Spring time in Portland is maddening. I am much more used to it these days than I have been in past years. I now understand and can expect that from about mid-February until late June, the weather can range from high 40s to low 90s during the day, it may or may not rain, and the sun may or may not come out. While I can expect it, it still makes me feel stir-crazy: I’m waiting on the edge of my seat every day to find out if the sun is going to come out, and if it is, whether I’ll have any time to enjoy it.
The weather here, and particularly this time of year, is finicky. It’s made me think more and more about how our physical environment impacts our mental health and relationships. I was talking with my dear friend more this past week about moving back to California, and how people in Cali just seem to have more energy to connect with others and do things. Portland seems to go into hibernation from about late October until about April. The change in energy around this town the past couple of months is palpably different- more charged, more exciting, more fresh. Dating sites seem to be more active, friendships can actually continue in person, relationships in general seem more possible.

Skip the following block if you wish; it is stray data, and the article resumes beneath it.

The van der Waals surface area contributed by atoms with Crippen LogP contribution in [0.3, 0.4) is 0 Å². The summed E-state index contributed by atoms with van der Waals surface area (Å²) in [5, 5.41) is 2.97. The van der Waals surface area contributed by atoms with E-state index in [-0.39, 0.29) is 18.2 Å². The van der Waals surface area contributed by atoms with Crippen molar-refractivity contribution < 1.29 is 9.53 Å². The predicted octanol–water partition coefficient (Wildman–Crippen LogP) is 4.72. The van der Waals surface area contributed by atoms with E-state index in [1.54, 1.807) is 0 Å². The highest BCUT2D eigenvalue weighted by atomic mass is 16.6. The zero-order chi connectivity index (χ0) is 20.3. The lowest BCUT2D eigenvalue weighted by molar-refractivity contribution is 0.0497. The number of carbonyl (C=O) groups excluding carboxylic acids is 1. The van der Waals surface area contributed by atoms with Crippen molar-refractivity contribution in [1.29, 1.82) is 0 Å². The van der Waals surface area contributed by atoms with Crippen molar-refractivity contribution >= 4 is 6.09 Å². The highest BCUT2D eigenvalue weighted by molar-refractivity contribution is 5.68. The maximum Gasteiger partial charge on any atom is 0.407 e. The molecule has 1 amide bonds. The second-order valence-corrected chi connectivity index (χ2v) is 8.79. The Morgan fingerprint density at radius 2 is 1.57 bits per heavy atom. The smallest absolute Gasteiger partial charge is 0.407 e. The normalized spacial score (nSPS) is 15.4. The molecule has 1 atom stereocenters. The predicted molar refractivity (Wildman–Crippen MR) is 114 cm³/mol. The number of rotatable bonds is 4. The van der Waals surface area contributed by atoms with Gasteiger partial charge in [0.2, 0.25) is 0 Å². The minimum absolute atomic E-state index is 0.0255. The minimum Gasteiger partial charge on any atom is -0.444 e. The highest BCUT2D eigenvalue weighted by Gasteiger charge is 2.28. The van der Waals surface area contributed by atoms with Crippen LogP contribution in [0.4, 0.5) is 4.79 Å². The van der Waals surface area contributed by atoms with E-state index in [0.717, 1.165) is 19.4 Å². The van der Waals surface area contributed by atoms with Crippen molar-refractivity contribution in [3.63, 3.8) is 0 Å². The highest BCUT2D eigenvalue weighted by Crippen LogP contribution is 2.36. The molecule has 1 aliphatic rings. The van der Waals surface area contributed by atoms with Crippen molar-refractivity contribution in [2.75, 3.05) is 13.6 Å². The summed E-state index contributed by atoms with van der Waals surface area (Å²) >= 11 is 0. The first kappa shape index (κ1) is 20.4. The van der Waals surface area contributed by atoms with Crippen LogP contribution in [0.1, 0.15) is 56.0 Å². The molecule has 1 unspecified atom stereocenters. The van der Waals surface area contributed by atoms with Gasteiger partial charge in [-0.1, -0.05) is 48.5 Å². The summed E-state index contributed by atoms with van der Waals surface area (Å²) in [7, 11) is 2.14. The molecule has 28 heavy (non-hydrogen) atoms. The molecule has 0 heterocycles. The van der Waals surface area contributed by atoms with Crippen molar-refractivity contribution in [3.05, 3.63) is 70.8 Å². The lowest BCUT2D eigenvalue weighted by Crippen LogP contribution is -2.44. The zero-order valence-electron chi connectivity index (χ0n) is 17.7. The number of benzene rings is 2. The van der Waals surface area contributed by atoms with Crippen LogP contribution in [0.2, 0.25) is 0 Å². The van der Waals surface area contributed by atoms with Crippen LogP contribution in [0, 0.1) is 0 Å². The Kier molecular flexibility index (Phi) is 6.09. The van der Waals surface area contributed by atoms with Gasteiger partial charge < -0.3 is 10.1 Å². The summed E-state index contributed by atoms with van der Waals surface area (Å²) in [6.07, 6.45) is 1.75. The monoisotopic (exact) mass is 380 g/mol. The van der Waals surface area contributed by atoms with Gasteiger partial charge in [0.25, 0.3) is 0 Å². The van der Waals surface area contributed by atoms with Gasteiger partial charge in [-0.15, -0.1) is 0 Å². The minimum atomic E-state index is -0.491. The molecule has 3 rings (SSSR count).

And this finicky weather, on the heels of of the winter hibernation, seems to go hand-in-hand with finicky romantic connections. It’s as if the variable weather has a direct impact on people’s interests in others, and their energy to invest in new relationships. (I am, too, affected by said variable weather in this way it seems).
I feel a breeze, and it feels flirtatious. The sun peeks out for a few minutes, blows some kisses, and then quickly darts back out of sight, leaving us all wanting more. The lovers in this town are the same, especially at this time of year: sensual and flirty, ephemeral and nebulous.
I’m excited for the hot-baked sun of summer, the lovely romance and depth of commitment it inspires. I can count on the sun, so you can count on me to be there, with arms wide open.